Documents Relating to New Zealand's Participation in the Second World War 1939–45: Volume II
446 — The Prime Minister of New Zealand (San Francisco) to General Freyberg
The Prime Minister of New Zealand (San Francisco) to General Freyberg
The whole question of the implications of Tito's action in occupying Trieste and other territories has been raised with us by the United Kingdom Government.page 418
It is clear that this situation may have the gravest possible consequences for the future, and the dangers of permitting unilateral encroachments on the part of Tito or any other of our allies are so great as to necessitate our taking the most serious view of the present situation.
I myself feel that everything for which we have fought and are still fighting will be nullified, and that our whole attempt through this war to prevent aggression will have been in vain. In the event of an outbreak of hostilities Field-Marshal Alexander has asked what part of his present forces will be at his disposal. I do not see how we can do otherwise than authorise the use of our Division, which happens to be at the very point at which the trouble has occurred. The wider issue seems clear, and this decision is based on the belief that a firm stand in this particular instance will not only deter Tito from taking similar action in neighbouring areas but will serve to quell an extension of such situations which can be met only by further disastrous concessions on our part or with another war.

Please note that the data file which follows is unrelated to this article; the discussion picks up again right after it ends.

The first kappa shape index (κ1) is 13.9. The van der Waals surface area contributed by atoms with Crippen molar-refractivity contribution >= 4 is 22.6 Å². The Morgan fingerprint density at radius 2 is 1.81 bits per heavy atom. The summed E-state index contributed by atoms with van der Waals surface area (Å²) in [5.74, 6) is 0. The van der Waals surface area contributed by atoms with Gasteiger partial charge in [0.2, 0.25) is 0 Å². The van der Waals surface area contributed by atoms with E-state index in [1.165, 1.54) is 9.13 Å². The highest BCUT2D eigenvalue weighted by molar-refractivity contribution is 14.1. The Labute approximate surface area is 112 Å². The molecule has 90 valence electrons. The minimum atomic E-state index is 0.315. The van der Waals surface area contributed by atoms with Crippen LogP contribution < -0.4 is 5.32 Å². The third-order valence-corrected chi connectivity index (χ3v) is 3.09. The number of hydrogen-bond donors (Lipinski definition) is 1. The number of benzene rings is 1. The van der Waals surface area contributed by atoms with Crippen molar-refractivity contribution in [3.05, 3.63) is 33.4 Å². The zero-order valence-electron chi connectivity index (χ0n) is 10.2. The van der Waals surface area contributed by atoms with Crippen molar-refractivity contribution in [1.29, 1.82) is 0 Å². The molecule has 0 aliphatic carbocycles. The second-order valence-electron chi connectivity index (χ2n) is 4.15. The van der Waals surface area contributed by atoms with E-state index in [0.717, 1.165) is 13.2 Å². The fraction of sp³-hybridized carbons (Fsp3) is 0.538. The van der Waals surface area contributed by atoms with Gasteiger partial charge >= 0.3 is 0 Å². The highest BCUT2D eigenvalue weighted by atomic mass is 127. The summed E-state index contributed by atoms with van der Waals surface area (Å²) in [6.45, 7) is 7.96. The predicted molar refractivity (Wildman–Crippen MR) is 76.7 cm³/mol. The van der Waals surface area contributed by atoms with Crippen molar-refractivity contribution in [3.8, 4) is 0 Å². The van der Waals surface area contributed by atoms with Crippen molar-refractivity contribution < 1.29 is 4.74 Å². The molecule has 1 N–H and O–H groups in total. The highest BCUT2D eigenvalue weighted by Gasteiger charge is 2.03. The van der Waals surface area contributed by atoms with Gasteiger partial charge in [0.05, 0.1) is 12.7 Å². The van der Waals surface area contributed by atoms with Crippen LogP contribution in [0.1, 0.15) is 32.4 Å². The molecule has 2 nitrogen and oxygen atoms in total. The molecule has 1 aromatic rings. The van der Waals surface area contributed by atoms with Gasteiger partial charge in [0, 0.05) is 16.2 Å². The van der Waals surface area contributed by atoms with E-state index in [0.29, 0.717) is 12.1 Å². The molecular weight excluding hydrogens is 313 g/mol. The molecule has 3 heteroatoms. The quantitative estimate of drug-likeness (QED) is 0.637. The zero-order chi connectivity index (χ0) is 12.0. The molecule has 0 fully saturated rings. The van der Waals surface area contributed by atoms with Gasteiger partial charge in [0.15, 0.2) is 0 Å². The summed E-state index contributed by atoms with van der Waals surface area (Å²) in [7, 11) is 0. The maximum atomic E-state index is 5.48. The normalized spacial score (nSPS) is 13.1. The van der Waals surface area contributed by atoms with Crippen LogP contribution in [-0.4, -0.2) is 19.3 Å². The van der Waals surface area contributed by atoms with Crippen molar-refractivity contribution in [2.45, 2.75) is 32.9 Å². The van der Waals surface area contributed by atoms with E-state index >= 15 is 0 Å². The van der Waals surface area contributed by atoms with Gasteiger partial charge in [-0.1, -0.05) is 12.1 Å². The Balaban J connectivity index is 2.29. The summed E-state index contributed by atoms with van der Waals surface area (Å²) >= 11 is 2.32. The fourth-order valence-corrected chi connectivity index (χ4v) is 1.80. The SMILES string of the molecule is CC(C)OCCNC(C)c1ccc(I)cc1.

My views have been placed before the New Zealand Government with the request that they be considered immediately and a decision conveyed to the United Kingdom Government. I wish to keep you apprised of my view of this turn of events, and would like an early appreciation of your own views on the present situation and of its current developments. Please repeat your reply both to me here in San Francisco and to New Zealand.